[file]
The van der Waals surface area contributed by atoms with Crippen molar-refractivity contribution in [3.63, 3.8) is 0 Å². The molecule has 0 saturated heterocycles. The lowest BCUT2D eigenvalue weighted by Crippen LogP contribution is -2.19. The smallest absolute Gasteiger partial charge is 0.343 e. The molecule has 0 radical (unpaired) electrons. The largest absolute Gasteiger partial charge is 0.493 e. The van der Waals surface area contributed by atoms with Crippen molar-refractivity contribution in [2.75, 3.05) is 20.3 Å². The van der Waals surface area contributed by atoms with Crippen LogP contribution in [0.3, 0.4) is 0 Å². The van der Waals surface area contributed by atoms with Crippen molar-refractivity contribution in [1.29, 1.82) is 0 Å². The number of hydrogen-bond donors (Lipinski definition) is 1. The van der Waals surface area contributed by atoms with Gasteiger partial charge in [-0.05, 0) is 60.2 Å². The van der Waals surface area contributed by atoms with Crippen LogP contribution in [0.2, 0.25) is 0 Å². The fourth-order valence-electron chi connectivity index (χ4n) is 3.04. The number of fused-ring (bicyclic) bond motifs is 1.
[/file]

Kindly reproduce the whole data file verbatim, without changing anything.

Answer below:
The van der Waals surface area contributed by atoms with Crippen molar-refractivity contribution in [3.63, 3.8) is 0 Å². The molecule has 0 saturated heterocycles. The lowest BCUT2D eigenvalue weighted by Crippen LogP contribution is -2.19. The smallest absolute Gasteiger partial charge is 0.343 e. The molecule has 0 radical (unpaired) electrons. The largest absolute Gasteiger partial charge is 0.493 e. The van der Waals surface area contributed by atoms with Crippen molar-refractivity contribution in [2.75, 3.05) is 20.3 Å². The van der Waals surface area contributed by atoms with Crippen LogP contribution in [0.3, 0.4) is 0 Å². The van der Waals surface area contributed by atoms with Crippen molar-refractivity contribution in [1.29, 1.82) is 0 Å². The number of hydrogen-bond donors (Lipinski definition) is 1. The van der Waals surface area contributed by atoms with Gasteiger partial charge in [-0.05, 0) is 60.2 Å². The van der Waals surface area contributed by atoms with Crippen LogP contribution in [0.2, 0.25) is 0 Å². The fourth-order valence-electron chi connectivity index (χ4n) is 3.04. The number of fused-ring (bicyclic) bond motifs is 1.